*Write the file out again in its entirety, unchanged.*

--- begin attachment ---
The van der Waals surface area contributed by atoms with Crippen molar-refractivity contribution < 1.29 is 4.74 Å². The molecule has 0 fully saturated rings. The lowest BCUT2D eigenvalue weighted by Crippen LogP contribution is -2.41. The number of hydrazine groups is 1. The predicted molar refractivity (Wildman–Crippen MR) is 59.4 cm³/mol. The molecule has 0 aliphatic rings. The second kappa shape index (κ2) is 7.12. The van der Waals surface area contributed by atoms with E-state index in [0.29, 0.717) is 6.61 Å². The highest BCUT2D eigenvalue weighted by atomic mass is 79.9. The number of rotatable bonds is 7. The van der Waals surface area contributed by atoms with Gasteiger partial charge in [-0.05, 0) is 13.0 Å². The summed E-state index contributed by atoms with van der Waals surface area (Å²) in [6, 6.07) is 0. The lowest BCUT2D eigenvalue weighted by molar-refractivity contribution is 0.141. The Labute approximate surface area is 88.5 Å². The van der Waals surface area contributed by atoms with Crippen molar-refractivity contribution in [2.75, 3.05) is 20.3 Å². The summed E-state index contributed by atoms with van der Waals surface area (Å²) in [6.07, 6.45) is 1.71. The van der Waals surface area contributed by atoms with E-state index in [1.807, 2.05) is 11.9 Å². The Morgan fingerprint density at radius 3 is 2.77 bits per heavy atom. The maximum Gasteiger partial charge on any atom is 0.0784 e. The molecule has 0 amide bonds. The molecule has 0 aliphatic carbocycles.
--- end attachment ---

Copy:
The van der Waals surface area contributed by atoms with Crippen molar-refractivity contribution < 1.29 is 4.74 Å². The molecule has 0 fully saturated rings. The lowest BCUT2D eigenvalue weighted by Crippen LogP contribution is -2.41. The number of hydrazine groups is 1. The predicted molar refractivity (Wildman–Crippen MR) is 59.4 cm³/mol. The molecule has 0 aliphatic rings. The second kappa shape index (κ2) is 7.12. The van der Waals surface area contributed by atoms with E-state index in [0.29, 0.717) is 6.61 Å². The highest BCUT2D eigenvalue weighted by atomic mass is 79.9. The number of rotatable bonds is 7. The van der Waals surface area contributed by atoms with Gasteiger partial charge in [-0.05, 0) is 13.0 Å². The summed E-state index contributed by atoms with van der Waals surface area (Å²) in [6, 6.07) is 0. The lowest BCUT2D eigenvalue weighted by molar-refractivity contribution is 0.141. The Labute approximate surface area is 88.5 Å². The van der Waals surface area contributed by atoms with Crippen molar-refractivity contribution in [2.75, 3.05) is 20.3 Å². The summed E-state index contributed by atoms with van der Waals surface area (Å²) in [6.07, 6.45) is 1.71. The van der Waals surface area contributed by atoms with E-state index in [1.807, 2.05) is 11.9 Å². The Morgan fingerprint density at radius 3 is 2.77 bits per heavy atom. The maximum Gasteiger partial charge on any atom is 0.0784 e. The molecule has 0 amide bonds. The molecule has 0 aliphatic carbocycles.